### 10. Categorical Association: Practical 10

### Cross Tables

Let's start by making a table and barplot of one of our variables, just like we did in practicum 3.

Make a barplot of the variable "**butt**".

Which category contains the most observations?

**yes**" occurs most often.

You can first check the table

table(WD$ butt)and then make a barplot of the table

barplot(table(WD$ butt))

A cross table shows the frequency distribution of two or more variables. This gives you insight into the relationship between two categorical variables. The underlying question is whether one or more categories or combinations of categories have a frequency that deviates from the overall pattern.

Make a cross table of the variables **wash** and** butt**.

t <- table(WD$ wash, WD$ butt)Combining all this information results in the following table:

r <- rowSums(t)

c <- colSums(t)

tot <- sum(t)

wash |
butt |
|||

yes | no | sum | ||

strongly disagree | 6 | 3 | 9 | |

disagree | 71 | 26 | 97 | |

neutral | 24 | 7 | 31 | |

agree | 26 | 21 | 47 | |

strongly agree | 6 | 6 | 12 | |

sum | 133 | 63 | 196 |

In the grey areas at the top and left, the variables and the different categories that occur in these are given. The central (white) part of the table contains the joint frequencies. And the blue areas contain the frequency distributions for the individual variables. With 'deviating from the overall pattern' we mean that the distribution for the joint frequencies for one category (the distribution over one row) is very different from the distribution for the individual variable as a whole (the values in the blue margin at the bottom).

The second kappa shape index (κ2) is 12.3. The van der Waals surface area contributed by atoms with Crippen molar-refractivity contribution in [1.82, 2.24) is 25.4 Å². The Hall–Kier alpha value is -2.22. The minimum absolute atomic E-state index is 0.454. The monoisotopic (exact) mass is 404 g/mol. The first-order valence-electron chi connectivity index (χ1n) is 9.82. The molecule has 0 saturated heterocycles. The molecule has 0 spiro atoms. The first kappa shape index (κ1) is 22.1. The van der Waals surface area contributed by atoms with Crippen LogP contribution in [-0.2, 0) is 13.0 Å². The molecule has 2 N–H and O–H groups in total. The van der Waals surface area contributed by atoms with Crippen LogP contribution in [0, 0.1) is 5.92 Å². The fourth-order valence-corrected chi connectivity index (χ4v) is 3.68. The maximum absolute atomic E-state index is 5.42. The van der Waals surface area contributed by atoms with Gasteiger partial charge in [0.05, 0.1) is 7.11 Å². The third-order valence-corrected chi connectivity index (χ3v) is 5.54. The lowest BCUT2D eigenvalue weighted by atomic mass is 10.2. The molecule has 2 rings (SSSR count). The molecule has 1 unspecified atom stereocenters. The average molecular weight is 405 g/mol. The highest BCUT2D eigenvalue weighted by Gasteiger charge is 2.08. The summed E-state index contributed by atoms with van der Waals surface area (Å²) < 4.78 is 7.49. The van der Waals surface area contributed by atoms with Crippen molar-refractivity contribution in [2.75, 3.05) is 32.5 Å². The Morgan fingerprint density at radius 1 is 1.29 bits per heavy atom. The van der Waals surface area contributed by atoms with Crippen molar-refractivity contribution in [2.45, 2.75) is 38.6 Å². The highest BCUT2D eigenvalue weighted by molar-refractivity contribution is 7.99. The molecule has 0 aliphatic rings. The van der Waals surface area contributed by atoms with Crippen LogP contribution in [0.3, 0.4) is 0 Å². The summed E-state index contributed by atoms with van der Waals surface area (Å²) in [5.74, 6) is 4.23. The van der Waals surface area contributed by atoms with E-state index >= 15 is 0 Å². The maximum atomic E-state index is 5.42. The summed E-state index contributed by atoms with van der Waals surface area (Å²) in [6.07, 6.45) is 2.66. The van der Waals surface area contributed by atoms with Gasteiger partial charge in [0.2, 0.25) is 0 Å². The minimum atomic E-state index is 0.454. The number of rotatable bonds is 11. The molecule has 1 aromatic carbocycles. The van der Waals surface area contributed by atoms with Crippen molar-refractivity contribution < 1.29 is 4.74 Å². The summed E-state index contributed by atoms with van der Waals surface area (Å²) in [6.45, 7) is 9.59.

As you see, it is very hard to compare so many numbers to discern these kinds of patterns. Converting the frequencies into proportions helps, but is not ideal either.

The best way to search for relationships or patterns in a cross table is by visualising it via a so-called mosaic plot. We can create a mosaic plot with the command `mosaicplot()`

.

observed <- table(WD$bath, WD$wash)

mosaicplot(observed,xlab='bath', ylab='wash')

Figure 1 gives an example of a mosaic plot for the variables 'wash' and 'bath'.

Figure 1. Mosaic plot for the variables **wash** and **bath** in the WD dataframe.

The areas of the rectangles in a mosaic plot correspond to the number of occurrences for a specific combination of two categorical variables. In this specific example the relative *height* of the top left rectangle shows the share of the observations that have value 1 (strongly disagree) for the variable **"wash**", and its *width* shows the share of the observations that have value 1 (regularly) for the variable "**bath**".

The way to read a mosaic plot is by comparing columns (rows) among each other. If two categorical variables are related, it means that the distribution of cell sizes for one column (row) is quite different from the distribution of the other columns (row).